Posted inArts & Culture

Karen Finley

I’ve never felt comfortable watching Karen Finley. Her act is just too angry, her performance style too raw, to be watched dispassionately. But I think that’s her point: to speak the unspeakable, to find words and gestures to make the seething emotions just below the surface audible, visible, and absolutely unavoidable. In 1989’s We Keep […]

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Eat Your Art Out

EAT YOUR ART OUT Nomenil at Cafe Voltaire Few theater companies in Chicago fail as marvelously as Nomenil. Instead of offering yet another rehashing of an American classic or a moth-eaten musical comedy (in other words, the stuff everyone did in college) in a city already knee-deep in theatrical nostalgia, Nomenil creates original extravaganzas that […]

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Nice are an Australian trio with a low profile and a high level of artistry. Led by Randall Lee and Susannah Stuart-Lindsay, they’ve inherited the Australian songwriting throne vacated by the late, lamented Go-Betweens, who delivered some of the most literate and well-crafted songs of the 80s. Nice display a similarly lean low-key lyricism on […]

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A Midsummer Night’s Dream

A MIDSUMMER NIGHT’S DREAM, Footsteps Theatre Company. Playing off one of the great ironies of Western theater–that all those great female roles Shakespeare created were written for men who specialized in playing women–this all-female version of A Midsummer Night’s Dream works surprisingly well. Not because the premise is novel; at Footsteps all-female versions of Shakespeare […]

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Your Eyes My Hands

YOUR EYES MY HANDS, Blue Rider Theatre. When a young man’s girlfriend breaks their date, he drives to her house in such a fury that he crashes the car. Later they consider the destructive patterns of their relationship. A typical lovers’ spat, right? Yes, except that the young man is deaf, the result of a […]

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Elementary Phrases

Anyone familiar with Stan Brakhage’s highly personal films of the last 40 years will be surprised by the credits of the new Elementary Phrases: by Stan Brakhage and Phil Solomon. Colleagues at the University of Colorado at Boulder, the two began with strips of film Brakhage had painted on by hand, photographing them frame by […]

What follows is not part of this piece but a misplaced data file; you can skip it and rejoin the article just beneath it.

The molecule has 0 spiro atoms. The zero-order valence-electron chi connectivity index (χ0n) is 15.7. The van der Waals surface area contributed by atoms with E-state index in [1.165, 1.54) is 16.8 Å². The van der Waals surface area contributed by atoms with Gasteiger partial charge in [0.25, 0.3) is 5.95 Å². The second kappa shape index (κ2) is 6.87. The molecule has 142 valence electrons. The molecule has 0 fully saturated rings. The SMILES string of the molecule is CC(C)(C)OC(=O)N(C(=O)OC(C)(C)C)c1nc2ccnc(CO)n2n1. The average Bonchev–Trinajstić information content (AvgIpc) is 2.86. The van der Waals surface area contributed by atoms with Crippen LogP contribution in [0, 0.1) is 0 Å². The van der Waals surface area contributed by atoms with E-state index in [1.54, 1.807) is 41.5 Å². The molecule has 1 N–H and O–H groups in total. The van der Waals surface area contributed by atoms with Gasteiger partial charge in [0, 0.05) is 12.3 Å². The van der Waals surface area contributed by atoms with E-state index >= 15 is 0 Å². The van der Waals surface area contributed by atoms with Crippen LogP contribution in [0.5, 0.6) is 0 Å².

Posted inNews & Politics

Reader to Reader

A 60-ish man wearing a yellow vest bearing the name of some charity stood on the sidewalk outside the Oak Park Starbucks and gestured with a donation can to the dozens of passersby. For ten minutes no one contributed. A young woman shouldering a padded camera bag approached and struck up a brief conversation. The […]

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Fashion Statements: catch of the day

We met Roxanne Castillo, eight, fishtailing her way through the schools of schoolchildren in front of the Shedd Aquarium. Her breezy sundress and hyperactive running shoes shouted “Let’s play!,” seemingly straining the limits of the “appropriate dress required” commandment permafixed to Shedd’s marble facade. Was Roxanne’s carefree costume a fish out of water? Our fashion […]

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Quintet of the Americas

Founded in 1976 in Bogota, Colombia, but now based in New York, the Quintet of the Americas specializes in folk and contemporary music of the Western Hemisphere arranged for woodwinds. The group has established a reputation for commissioning work by Latin American composers and often including the music of displaced people, from Sephardic Jews to […]

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The Seventh Continent

A powerful, provocative, and highly disturbing Austrian film by Michael Haneke that focuses on the collective suicide of a young and seemingly “normal” family (1989). Prompted by Austria’s high suicide rate and various news stories, the film’s agenda is not immediately apparent; it focuses at first on the family’s highly repetitive life-style, taking its time […]

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Gold Coast Chamber Ensemble

The connection between Wolfgang Amadeus Mozart and 19th-century German architect and theater designer Karl Friedrich Schinkel is tenuous–Schinkel came up with a striking set for an 1816 production of The Magic Flute–but it’s close enough to provide an excuse for an afternoon of music from Mozart’s four key operas followed by a tour through an […]

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Shadow Vignettes With James Newton

Where to start with this one? Perhaps with James Newton, who has established himself as modern jazz’s preeminent flutist without sacrificing his talent for performing classical music (both new and old). Newton has incorporated the innovations of Eric Dolphy–who played the flute with an unprecedented emotional forcefulness–into a style that boasts flawless technique and improvisational […]

Posted inMusic

Spot Check

SUGAR 11/4, ARAGON Sugar’s new album File Under: Easy Listening (Rykodisc) proves that Bob Mould’s songwriting ability is as hook-strong as ever. But his band is still remarkably one-dimensional. “Company Book,” the one song not written by Mould (credit goes to bassist David Barbe), fits seamlessly into the leader’s formula: loud but highly processed guitars […]